Work, Culture, and Identity: Migrant Laborers in Mozambique and South Africa, C.1860-1910

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Pearson Education, 1994 - Business & Economics - 305 pages

Thousands of Mozambican workers tramped to the sugar plantations, diamond fields, and gold mines of South Africa. They arrived with the cultures and traditions they had learned at home, and it was through their encounter with other blacks, as well as with white employers, that a new and dynamic culture emerged.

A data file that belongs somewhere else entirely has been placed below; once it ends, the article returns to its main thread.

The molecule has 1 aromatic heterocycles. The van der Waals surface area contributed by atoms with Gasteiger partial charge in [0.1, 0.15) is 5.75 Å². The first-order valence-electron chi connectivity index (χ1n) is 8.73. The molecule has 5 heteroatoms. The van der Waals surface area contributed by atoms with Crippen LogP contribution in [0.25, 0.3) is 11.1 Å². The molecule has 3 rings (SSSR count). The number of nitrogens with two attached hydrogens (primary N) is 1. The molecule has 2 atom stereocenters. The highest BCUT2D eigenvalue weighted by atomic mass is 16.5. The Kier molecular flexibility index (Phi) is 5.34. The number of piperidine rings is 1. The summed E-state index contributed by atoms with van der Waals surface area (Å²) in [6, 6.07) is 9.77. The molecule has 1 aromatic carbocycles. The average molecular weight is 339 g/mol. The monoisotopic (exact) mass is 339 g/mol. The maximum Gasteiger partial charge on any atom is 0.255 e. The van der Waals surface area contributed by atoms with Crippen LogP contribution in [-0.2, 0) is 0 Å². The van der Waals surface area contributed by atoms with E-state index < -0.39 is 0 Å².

Work, Culture, and Identity offers a compelling narrative of the day-to-day life of these migrants. Harries portrays workers as not mere units of suffering, but human beings attempting to deal with exploitative situations in culturally creative ways.

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About the author (1994)

PATRICK HARRIES is a senior lecturer in the Department of History, University of Cape Town, South Africa. His publications include articles on the history of slavery, labor, poverty, and ethnicity in southern Africa.

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